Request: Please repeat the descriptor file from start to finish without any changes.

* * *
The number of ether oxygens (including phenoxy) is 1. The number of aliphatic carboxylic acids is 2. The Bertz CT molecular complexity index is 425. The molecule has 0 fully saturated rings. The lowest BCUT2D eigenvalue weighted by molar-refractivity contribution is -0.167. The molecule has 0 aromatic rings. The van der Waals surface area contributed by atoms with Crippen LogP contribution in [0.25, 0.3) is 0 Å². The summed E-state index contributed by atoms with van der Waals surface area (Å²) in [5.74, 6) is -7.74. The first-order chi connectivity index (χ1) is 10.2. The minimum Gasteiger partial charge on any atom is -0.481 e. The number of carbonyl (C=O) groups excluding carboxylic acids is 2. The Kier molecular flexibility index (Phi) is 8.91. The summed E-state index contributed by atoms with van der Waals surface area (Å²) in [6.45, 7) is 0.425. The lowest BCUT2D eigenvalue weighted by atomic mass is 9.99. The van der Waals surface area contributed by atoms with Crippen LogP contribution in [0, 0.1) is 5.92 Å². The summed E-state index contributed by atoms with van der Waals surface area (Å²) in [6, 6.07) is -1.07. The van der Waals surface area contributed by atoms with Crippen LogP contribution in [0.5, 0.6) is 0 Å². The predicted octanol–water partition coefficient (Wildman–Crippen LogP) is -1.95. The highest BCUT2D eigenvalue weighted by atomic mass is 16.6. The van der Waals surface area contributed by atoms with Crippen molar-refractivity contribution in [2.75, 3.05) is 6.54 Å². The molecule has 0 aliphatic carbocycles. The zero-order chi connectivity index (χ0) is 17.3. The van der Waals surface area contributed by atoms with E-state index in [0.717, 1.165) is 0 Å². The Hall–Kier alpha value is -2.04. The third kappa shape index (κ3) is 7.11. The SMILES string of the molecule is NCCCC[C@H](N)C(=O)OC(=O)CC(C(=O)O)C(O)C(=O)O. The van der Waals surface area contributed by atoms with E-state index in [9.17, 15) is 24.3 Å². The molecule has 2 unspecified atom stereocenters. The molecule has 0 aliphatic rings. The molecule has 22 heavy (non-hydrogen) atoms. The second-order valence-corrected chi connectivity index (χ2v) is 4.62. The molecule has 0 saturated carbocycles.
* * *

The number of ether oxygens (including phenoxy) is 1. The number of aliphatic carboxylic acids is 2. The Bertz CT molecular complexity index is 425. The molecule has 0 fully saturated rings. The lowest BCUT2D eigenvalue weighted by molar-refractivity contribution is -0.167. The molecule has 0 aromatic rings. The van der Waals surface area contributed by atoms with Crippen LogP contribution in [0.25, 0.3) is 0 Å². The summed E-state index contributed by atoms with van der Waals surface area (Å²) in [5.74, 6) is -7.74. The first-order chi connectivity index (χ1) is 10.2. The minimum Gasteiger partial charge on any atom is -0.481 e. The number of carbonyl (C=O) groups excluding carboxylic acids is 2. The Kier molecular flexibility index (Phi) is 8.91. The summed E-state index contributed by atoms with van der Waals surface area (Å²) in [6.45, 7) is 0.425. The lowest BCUT2D eigenvalue weighted by atomic mass is 9.99. The van der Waals surface area contributed by atoms with Crippen LogP contribution in [0, 0.1) is 5.92 Å². The summed E-state index contributed by atoms with van der Waals surface area (Å²) in [6, 6.07) is -1.07. The van der Waals surface area contributed by atoms with Crippen LogP contribution in [0.5, 0.6) is 0 Å². The predicted octanol–water partition coefficient (Wildman–Crippen LogP) is -1.95. The highest BCUT2D eigenvalue weighted by atomic mass is 16.6. The van der Waals surface area contributed by atoms with Crippen molar-refractivity contribution in [2.75, 3.05) is 6.54 Å². The molecule has 0 aliphatic carbocycles. The zero-order chi connectivity index (χ0) is 17.3. The van der Waals surface area contributed by atoms with E-state index in [0.717, 1.165) is 0 Å². The Hall–Kier alpha value is -2.04. The third kappa shape index (κ3) is 7.11. The SMILES string of the molecule is NCCCC[C@H](N)C(=O)OC(=O)CC(C(=O)O)C(O)C(=O)O. The van der Waals surface area contributed by atoms with E-state index in [9.17, 15) is 24.3 Å². The molecule has 2 unspecified atom stereocenters. The molecule has 0 aliphatic rings. The molecule has 22 heavy (non-hydrogen) atoms. The second-order valence-corrected chi connectivity index (χ2v) is 4.62. The molecule has 0 saturated carbocycles.